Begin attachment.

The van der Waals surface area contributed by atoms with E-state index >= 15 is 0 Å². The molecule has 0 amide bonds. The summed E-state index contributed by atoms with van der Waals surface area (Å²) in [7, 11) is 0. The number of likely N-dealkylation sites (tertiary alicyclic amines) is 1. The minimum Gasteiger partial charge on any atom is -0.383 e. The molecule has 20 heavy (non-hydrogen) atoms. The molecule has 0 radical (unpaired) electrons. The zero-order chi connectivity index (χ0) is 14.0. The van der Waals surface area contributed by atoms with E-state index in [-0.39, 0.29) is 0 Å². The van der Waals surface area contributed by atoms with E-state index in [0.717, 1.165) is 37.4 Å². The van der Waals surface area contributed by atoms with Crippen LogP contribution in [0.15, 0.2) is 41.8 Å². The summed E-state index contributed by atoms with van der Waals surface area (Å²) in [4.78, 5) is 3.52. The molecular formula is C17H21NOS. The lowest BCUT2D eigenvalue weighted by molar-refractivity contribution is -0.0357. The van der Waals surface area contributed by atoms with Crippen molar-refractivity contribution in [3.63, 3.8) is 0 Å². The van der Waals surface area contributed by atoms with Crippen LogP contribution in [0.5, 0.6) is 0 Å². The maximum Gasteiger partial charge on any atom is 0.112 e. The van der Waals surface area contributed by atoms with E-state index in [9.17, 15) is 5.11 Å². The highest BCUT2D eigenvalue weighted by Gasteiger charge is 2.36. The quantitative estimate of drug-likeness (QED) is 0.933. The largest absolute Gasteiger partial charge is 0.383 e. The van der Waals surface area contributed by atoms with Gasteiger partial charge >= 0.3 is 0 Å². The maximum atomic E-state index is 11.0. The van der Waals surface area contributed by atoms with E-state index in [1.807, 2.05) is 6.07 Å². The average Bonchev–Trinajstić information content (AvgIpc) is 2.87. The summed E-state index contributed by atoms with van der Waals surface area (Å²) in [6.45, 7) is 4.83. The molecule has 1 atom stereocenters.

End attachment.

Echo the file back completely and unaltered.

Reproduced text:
The van der Waals surface area contributed by atoms with E-state index >= 15 is 0 Å². The molecule has 0 amide bonds. The summed E-state index contributed by atoms with van der Waals surface area (Å²) in [7, 11) is 0. The number of likely N-dealkylation sites (tertiary alicyclic amines) is 1. The minimum Gasteiger partial charge on any atom is -0.383 e. The molecule has 20 heavy (non-hydrogen) atoms. The molecule has 0 radical (unpaired) electrons. The zero-order chi connectivity index (χ0) is 14.0. The van der Waals surface area contributed by atoms with E-state index in [-0.39, 0.29) is 0 Å². The van der Waals surface area contributed by atoms with E-state index in [0.717, 1.165) is 37.4 Å². The van der Waals surface area contributed by atoms with Crippen LogP contribution in [0.15, 0.2) is 41.8 Å². The summed E-state index contributed by atoms with van der Waals surface area (Å²) in [4.78, 5) is 3.52. The molecular formula is C17H21NOS. The lowest BCUT2D eigenvalue weighted by molar-refractivity contribution is -0.0357. The van der Waals surface area contributed by atoms with Crippen molar-refractivity contribution in [3.63, 3.8) is 0 Å². The van der Waals surface area contributed by atoms with Crippen LogP contribution in [0.5, 0.6) is 0 Å². The maximum Gasteiger partial charge on any atom is 0.112 e. The van der Waals surface area contributed by atoms with E-state index in [9.17, 15) is 5.11 Å². The highest BCUT2D eigenvalue weighted by Gasteiger charge is 2.36. The quantitative estimate of drug-likeness (QED) is 0.933. The largest absolute Gasteiger partial charge is 0.383 e. The van der Waals surface area contributed by atoms with Gasteiger partial charge >= 0.3 is 0 Å². The maximum atomic E-state index is 11.0. The van der Waals surface area contributed by atoms with E-state index in [1.807, 2.05) is 6.07 Å². The average Bonchev–Trinajstić information content (AvgIpc) is 2.87. The summed E-state index contributed by atoms with van der Waals surface area (Å²) in [6.45, 7) is 4.83. The molecule has 1 atom stereocenters.